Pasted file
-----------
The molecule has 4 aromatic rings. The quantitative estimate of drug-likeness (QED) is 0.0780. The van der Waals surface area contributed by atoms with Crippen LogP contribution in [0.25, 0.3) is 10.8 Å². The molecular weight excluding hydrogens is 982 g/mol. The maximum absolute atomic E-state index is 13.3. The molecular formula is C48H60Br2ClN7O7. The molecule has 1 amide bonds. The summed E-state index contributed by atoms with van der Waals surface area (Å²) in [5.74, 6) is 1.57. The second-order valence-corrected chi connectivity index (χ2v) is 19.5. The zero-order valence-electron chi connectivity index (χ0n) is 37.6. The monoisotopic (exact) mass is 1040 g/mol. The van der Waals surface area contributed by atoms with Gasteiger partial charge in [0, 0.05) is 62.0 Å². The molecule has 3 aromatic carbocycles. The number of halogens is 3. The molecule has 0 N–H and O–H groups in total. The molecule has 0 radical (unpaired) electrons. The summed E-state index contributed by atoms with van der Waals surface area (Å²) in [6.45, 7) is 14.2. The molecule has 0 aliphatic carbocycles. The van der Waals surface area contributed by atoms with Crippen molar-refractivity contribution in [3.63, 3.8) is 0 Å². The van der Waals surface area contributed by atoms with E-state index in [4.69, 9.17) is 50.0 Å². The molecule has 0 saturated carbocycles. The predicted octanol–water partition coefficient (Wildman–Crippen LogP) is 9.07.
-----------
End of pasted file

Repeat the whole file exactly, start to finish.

The molecule has 4 aromatic rings. The quantitative estimate of drug-likeness (QED) is 0.0780. The van der Waals surface area contributed by atoms with Crippen LogP contribution in [0.25, 0.3) is 10.8 Å². The molecular weight excluding hydrogens is 982 g/mol. The maximum absolute atomic E-state index is 13.3. The molecular formula is C48H60Br2ClN7O7. The molecule has 1 amide bonds. The summed E-state index contributed by atoms with van der Waals surface area (Å²) in [5.74, 6) is 1.57. The second-order valence-corrected chi connectivity index (χ2v) is 19.5. The zero-order valence-electron chi connectivity index (χ0n) is 37.6. The monoisotopic (exact) mass is 1040 g/mol. The van der Waals surface area contributed by atoms with Gasteiger partial charge in [0, 0.05) is 62.0 Å². The molecule has 3 aromatic carbocycles. The number of halogens is 3. The molecule has 0 N–H and O–H groups in total. The molecule has 0 radical (unpaired) electrons. The summed E-state index contributed by atoms with van der Waals surface area (Å²) in [6.45, 7) is 14.2. The molecule has 0 aliphatic carbocycles. The van der Waals surface area contributed by atoms with Crippen molar-refractivity contribution in [3.63, 3.8) is 0 Å². The van der Waals surface area contributed by atoms with E-state index in [4.69, 9.17) is 50.0 Å². The molecule has 0 saturated carbocycles. The predicted octanol–water partition coefficient (Wildman–Crippen LogP) is 9.07.